But in fact, most Americans aren’t saving enough for retirement. The median household savings for retirement is just $70,000. Assuming a 4 percent annual withdrawal, $70,000 would provide retirees with $2,800 per year throughout their retirement, or just over $233 per month. That’s very unlikely to be enough for a comfortable retirement, even factoring in Social Security. 

In addition, of course, not saving enough to receive a maximum match if your employer offers one is leaving money on the table. If you make $60,000 per year and you contribute 6 percent, you are saving $3,600 for retirement. If your employer offers a 100 percent match, your yearly retirement savings doubles, to $7,200. If you don’t participate at all, you’re losing the employer’s potential contribution entirely.

Taking advantage of an employer match may sound like common sense, but millions of people don’t. 

Mistake #3: Never Reviewing Your Plan

It’s wise to review your entire retirement plan at least once per year. 

First, review your retirement plans and goals. Are they still the same? Have they changed? Have any life changes occurred that could affect your retirement? Marriages, births and divorces are just some of the potential changes that could have an impact.

Second, your retirement funds may need to be rebalanced to make sure that your investment strategies are still in line with your goals. Retirement funds are often divided between stocks and bonds or cash instruments. Stocks have greater appreciation potential, but also greater fluctuation risk. Bonds and cash have more stability, but less appreciation potential. If stocks rise significantly over the year and you don’t rebalance, you can end up with a portfolio overweighted in stocks, and thus carrying more risk than is prudent. 

As a rule of thumb, your retirement portfolio should also become more conservative as you age, so that you aren’t heavily weighted in stocks as you approach retirement. A stock market correction of 20 percent or more could hinder your retirement plans or cause a delay in them.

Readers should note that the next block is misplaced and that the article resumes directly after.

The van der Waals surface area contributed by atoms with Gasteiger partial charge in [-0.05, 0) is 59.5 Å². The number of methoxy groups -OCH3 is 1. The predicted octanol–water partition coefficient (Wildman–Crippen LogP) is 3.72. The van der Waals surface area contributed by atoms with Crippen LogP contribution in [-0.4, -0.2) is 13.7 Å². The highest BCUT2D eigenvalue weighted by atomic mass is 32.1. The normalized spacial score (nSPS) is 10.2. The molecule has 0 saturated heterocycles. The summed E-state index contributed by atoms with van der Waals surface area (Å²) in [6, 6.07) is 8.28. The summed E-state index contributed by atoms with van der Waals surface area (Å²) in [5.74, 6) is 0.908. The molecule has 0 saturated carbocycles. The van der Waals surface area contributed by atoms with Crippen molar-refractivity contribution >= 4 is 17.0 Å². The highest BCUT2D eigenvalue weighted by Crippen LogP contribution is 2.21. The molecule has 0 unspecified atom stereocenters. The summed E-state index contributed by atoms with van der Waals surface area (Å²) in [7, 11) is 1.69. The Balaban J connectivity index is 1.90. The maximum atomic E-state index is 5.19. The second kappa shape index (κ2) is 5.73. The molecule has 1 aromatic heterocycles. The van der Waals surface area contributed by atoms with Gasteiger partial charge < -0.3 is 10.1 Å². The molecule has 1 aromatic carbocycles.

Mistake #4: Not Considering Fees

While nearly all retirement funds charge fees, there is no standard fee. Fees that are too high will siphon off your retirement funds. It may not sound like much, but even a 2 percent fee takes $390 from a $19,500 contribution every year. Over 10 years, that becomes $3,900 you don’t have invested.

The fine print provided on your 401(k) plan should provide information on the fees charged on investments. If they are too high, consider switching investments to reduce the costs. Another strategy is to contribute as much to your 401(k) as necessary to get the maximum employer match, but also investing in an Individual Retirement Account (IRA), where you may have more choice of investments.

Mistake #5: Cashing Out Too Early

Because 401(k) funds can seem hefty, it can be very tempting to cash them out, especially for large purchases such as a house or a car. A lot of people do this.

But it’s a poor strategy for retirement savings. Withdrawing early can result in penalties as well as income tax on the amount withdrawn if you withdraw money from your 401(k) before the age of 59-½.

Even more importantly, perhaps, is that the money withdrawn will no longer grow tax-deferred toward your retirement. Leakage, as financial experts call early withdrawals, can curtail your overall retirement nest egg both in the short and long term.

Worried that you’re making mistakes with your 401(k)? Talk with a financial advisor who specializes in 401(k) plan management to make sure you reap all the benefits of your 401(k) and avoid the pitfalls.